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indoor cat enclosure

post #1 of 15
Thread Starter 
Hello--

My wife and I have two 11 year old cats who live in our apt (and are not allowed outside). They've been very well-behaved but in the last year (since I've gotten married), they have been acting out. One cat poops right outside the litter box, and the other one has started urinating outside the litter box. In the last three weeks, I've taken them to the vet for a full check up, blood work, etc, and everything is fine-- they're quite healthy.

The veterinarian believes it's a behavioral issue (which is what we thought but we had to rule out something medical), and her recommendation was to keep them in the bathroom w/ food and their litter box for up to four weeks without letting them out. She believes they won't go to the bathroom so close to where they eat and that this will force them to start using the litter box ('cause the bathroom is such a small space). Well, it's not a very practical solution as our bathroom is very, very tiny; it's also too hard for my wife and I to go in and out of it and not have the cats run out. Most importantly, I feel the space is too small to confine two cats. But my wife and I have been thinking of apportioning a part of the apartment, near a window in the living room, where we can confine the cats w/ their food and litter—something a little bigger than the bathroom.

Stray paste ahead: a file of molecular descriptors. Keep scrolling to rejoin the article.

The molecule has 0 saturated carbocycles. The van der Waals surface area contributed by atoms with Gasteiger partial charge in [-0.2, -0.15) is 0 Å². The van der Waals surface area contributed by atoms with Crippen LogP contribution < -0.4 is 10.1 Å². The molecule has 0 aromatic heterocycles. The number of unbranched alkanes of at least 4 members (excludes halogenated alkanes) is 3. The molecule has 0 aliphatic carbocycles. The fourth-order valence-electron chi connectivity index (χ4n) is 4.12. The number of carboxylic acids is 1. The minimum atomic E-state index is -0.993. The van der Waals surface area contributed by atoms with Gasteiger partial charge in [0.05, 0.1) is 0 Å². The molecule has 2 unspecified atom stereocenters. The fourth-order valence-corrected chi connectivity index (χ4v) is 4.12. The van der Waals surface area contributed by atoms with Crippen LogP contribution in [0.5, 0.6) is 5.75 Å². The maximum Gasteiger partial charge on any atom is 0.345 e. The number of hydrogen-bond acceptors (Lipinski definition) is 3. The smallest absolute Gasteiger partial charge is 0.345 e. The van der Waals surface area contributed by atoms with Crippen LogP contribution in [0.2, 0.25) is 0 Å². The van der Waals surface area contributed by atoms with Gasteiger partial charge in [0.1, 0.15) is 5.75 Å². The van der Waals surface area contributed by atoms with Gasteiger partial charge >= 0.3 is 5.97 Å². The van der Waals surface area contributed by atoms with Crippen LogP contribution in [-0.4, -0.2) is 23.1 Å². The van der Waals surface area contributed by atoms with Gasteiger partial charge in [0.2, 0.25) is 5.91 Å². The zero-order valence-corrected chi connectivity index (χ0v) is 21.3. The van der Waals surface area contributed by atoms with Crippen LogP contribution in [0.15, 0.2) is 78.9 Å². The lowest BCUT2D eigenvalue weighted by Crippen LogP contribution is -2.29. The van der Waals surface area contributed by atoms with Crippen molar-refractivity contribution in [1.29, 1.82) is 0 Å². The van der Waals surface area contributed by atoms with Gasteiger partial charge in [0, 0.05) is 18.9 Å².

The problem is we don't know how to confine them to a specific area and not let them escape. We can't think of anything to block off the space-- something that's so tall that they can't get around or above or below it. We'd like something for our apartment that is kind of like the fences used to keep babies from going up or down stairs or out of the kitchen…. but for a cat. Our one idea was to use empty refrigerator boxes (which are tall) filled w/ weights (so they won't move). Are there any inexpensive, easy-to-build options you can think of/recommend? Hopefully, we're only going to be using this for a short time, so we don't want to spend too much money.

Any information or suggestion(s) would be greatly appreciated.

Thanks in advance,
Jon
post #2 of 15